Earlier this week, Long Island Wins, the Long Island Civic Engagement Table and pollster Harstad Strategic Research announced the results of a poll conducted of Long Islanders regarding immigration reform.
The results were overwhelmingly positive, with 80% of those surveyed saying they support immigration reform and a pathway to citizenship for the nation’s 11 million undocumented immigrants.
New polls conducted by our national allies are showing similar results. In fact, throughout 29 states, the poll results show that the public overwhelmingly backs the bipartisan immigration reform bill.
Republican-oriented pollster Harper Polling conducted the surveys in Arizona, Georgia, Idaho, Indiana, Kansas, Kentucky, Nevada, New Jersey, North Dakota, Ohio, Pennsylvania, South Carolina, Tennessee, Utah, Virginia, and Wyoming. Democratic-leaning Public Policy Polling conducted the surveys in Alaska, Arkansas, Colorado, Florida, Illinois, Louisiana, Maine, Missouri, Montana, North Carolina, South Dakota, Texas, and West Virginia.
“Public support for the bipartisan immigration proposal is both wide and deep,” said Brock McCleary, founder of Republican oriented Harper Polling. “The results indicate that immigration reform is poised to be a political winner for both Republicans and Democrats.”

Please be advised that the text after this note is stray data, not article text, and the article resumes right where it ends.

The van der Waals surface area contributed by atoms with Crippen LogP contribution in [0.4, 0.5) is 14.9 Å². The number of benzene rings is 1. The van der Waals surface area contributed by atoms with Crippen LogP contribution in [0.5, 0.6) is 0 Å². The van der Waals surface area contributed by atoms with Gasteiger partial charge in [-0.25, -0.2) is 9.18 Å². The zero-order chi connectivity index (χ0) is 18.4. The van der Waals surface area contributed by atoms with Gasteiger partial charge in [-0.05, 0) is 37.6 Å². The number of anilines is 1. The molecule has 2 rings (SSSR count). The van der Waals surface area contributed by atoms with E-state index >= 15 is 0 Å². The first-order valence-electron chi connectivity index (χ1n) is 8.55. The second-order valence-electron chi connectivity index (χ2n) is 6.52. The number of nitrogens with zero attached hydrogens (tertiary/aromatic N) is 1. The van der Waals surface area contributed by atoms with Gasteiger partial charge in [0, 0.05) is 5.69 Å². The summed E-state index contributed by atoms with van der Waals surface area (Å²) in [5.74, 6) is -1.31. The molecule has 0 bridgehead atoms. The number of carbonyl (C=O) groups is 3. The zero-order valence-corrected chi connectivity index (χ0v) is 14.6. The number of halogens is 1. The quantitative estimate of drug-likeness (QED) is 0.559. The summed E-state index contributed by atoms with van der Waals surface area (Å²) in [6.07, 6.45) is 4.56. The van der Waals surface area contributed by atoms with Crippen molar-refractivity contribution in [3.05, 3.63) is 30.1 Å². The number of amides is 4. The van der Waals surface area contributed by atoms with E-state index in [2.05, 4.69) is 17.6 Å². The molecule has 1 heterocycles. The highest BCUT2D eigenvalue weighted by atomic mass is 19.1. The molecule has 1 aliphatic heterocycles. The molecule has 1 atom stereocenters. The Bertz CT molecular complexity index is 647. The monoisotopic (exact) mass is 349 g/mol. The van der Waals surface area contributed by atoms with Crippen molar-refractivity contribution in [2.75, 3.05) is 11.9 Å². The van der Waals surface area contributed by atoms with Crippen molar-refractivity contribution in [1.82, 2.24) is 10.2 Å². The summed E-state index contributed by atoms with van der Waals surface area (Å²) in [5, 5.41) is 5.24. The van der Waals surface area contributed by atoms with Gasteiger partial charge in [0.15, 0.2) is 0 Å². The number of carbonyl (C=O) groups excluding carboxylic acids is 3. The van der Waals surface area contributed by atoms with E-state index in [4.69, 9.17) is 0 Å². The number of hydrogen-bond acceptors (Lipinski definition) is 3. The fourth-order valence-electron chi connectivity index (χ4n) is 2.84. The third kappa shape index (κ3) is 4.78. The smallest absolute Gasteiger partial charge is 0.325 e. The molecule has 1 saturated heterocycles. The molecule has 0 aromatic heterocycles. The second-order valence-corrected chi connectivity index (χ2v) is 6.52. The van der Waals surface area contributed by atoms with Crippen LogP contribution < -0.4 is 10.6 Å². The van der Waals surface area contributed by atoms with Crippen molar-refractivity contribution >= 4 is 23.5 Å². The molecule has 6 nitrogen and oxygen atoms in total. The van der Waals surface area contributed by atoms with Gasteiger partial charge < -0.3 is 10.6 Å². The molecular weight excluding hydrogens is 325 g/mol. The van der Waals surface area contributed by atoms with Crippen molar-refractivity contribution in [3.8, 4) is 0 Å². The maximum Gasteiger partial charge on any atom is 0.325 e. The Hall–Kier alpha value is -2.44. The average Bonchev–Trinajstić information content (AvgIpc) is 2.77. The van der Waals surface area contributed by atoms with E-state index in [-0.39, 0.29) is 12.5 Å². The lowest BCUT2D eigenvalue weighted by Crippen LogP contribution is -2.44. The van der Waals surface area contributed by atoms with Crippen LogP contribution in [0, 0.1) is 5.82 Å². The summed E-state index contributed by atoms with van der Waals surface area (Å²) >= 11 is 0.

“Whether it’s red states like Texas and Arkansas, purple states like Florida and North Carolina, or blue states like Illinois and Maine our polling on a path to citizenship all finds the same thing: strong bipartisan support,” said Tom Jenson, Director of Public Policy Polling.
Highlights of the findings include:
· Across the 29 states, an average of 67.76% of the likely voters polled said they strongly or somewhat support bipartisan immigration reform legislation being debated in Washington;
· 72% of those polled said they strongly or somewhat support a bill that includes a tough but fair path to citizenship like that in the Gang of Eight legislation;
· 57.38% of those polled are more likely to vote for an elected official who supports comprehensive immigration reform that includes a path to citizenship – compared to just 21.79% who would be less likely.
· An overwhelming 87.17% of those polled said it was very or somewhat important that the U.S. fix it’s immigration system this year.
A summary of the results can be found here.